With jet fuel being the single largest operating expense for Air Canada (TSX:AC), the direction of jet fuel prices has the ability to significantly impact the bottom line of Canada’s largest airline. Jet fuel prices are up almost 15% in North America in the past month but are still down over 60% from one year ago. Further rising jet fuel prices could add another challenge to the laundry list of problems that Air Canada faces in the rest of 2020.
The impact of the price of jet fuel on Air Canada’s bottom line
Air Canada saved $161 million in fuel costs in Q1 2020 compared to Q1 2019. While most of these cost savings were a result of consuming less fuel, $75 million of these savings were attributable to reduced jet fuel prices. While this may seem like a small amount of money for a company that pulled in almost $4 billion in revenue, it is important to consider this expense in context.
First, Air Canada had an operating loss of $433 million in Q1 2020. The Q1 loss would have been over 15% higher had there been no savings attributable to the drop in fuel prices (excluding the drop in consumption).
Second, airlines have notoriously small profit margins, and Air Canada’s net income margin in Q1 2019 was just under 8%. If Air Canada lost the benefit of the $75 million in cost savings due to the drop in fuel prices, it would need almost $1 billion in additional revenue, at Q1 2019’s net income margin, to offset the loss of savings on jet fuel.
While $75 million in savings attributable to the drop in jet fuel prices may seem insignificant, if jet fuel prices rise significantly faster than demand for air travel, this could be problematic for airlines like Air Canada.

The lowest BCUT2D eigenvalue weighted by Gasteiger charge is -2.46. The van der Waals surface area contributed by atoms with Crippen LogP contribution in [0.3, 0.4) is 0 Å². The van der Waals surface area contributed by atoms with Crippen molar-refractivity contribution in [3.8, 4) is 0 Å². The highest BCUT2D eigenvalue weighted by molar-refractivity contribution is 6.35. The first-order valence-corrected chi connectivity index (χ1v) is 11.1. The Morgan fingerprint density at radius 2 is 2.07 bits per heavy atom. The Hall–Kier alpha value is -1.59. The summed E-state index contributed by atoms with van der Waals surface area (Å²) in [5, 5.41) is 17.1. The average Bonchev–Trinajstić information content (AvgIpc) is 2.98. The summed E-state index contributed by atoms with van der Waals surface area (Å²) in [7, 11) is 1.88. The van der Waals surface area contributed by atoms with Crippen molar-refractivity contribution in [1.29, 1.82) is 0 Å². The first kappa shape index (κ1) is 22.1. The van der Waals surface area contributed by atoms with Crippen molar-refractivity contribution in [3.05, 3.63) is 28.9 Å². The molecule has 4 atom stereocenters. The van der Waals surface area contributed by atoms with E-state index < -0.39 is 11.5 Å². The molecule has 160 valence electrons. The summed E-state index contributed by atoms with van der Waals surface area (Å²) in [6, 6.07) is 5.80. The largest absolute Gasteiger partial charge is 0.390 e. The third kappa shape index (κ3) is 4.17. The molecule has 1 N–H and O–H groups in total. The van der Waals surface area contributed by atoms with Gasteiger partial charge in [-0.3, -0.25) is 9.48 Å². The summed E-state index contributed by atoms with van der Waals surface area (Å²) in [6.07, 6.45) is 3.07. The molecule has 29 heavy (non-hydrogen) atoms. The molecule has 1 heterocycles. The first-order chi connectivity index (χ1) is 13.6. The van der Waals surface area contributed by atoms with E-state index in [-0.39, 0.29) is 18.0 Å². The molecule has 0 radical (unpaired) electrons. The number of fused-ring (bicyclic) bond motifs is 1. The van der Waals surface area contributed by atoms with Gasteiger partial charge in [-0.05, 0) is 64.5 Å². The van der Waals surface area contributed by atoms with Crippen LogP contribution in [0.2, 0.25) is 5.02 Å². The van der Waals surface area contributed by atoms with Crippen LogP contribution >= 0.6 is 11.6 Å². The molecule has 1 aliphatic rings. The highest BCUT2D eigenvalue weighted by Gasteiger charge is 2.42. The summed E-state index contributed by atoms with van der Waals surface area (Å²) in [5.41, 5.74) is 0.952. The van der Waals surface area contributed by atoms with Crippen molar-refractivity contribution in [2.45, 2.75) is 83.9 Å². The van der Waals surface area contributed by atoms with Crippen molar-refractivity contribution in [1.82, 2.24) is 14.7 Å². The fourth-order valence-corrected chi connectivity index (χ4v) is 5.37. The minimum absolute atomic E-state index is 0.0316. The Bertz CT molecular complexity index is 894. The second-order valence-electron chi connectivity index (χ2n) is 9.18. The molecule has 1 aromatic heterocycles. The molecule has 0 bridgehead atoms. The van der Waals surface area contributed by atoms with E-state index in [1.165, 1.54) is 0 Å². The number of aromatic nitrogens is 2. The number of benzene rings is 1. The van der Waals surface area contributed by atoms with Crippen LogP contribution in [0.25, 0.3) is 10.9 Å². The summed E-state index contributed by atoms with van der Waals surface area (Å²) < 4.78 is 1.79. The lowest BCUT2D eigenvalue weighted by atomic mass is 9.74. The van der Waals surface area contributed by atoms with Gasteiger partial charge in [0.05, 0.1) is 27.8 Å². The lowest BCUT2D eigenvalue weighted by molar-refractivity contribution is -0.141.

A possible hedge
Concerned investors in Air Canada who do not want to sell but are worried about further downside, could potentially look to somewhat hedge Air Canada exposure by adding shares in Suncor Energy (TSX:SU)(NYSE:SU). Suncor stands to benefit from any rise in crude oil and jet fuel prices and has many other catalysts, including the construction of the Keystone XL pipeline, which should provide support for the stock.
Suncor has been significantly impacted by the recent oil price collapse. This is clear considering that Suncor recently slashed its quarterly dividend by 55% to $0.21. However, Suncor should benefit if oil prices continue to rise, especially given that Western Canadian Select (WCS) is trading at approximately a 15% discount to West Texas Intermediate (WTI). This is a far smaller discount than we have seen as recently as late 2018, when WCS traded at over $40 less than WTI, or over an 80% discount.
Furthermore, Suncor’s ownership of the Petro-Canada retail network should provide an added boost, as more and more people begin to venture out into the world and drive as lockdown orders are gradually lifted. Refined products like gasoline will help insulate Suncor from wild oil price gyrations better than more upstream dependent peers and make it a somewhat safer stock to hold as a hedge for rising oil and jet fuel prices in the medium to long term.
It is impossible to tell when demand for air travel will return. There are still many unknowns surrounding the timeline for the lifting of lockdowns, the development of vaccines, or the pace of recovery in the labour market. However, the drop in jet fuel prices has been a silver lining to Air Canada, and the loss of this windfall would be a significant challenge for Air Canada, especially if jet fuel prices rise significantly faster than air travel demand.
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This article represents the opinion of the writer, who may disagree with the “official” recommendation position of a Motley Fool premium service or advisor. We’re Motley! Questioning an investing thesis — even one of our own — helps us all think critically about investing and make decisions that help us become smarter, happier, and richer, so we sometimes publish articles that may not be in line with recommendations, rankings or other content.
Fool contributor Kyle Walton owns shares of Air Canada.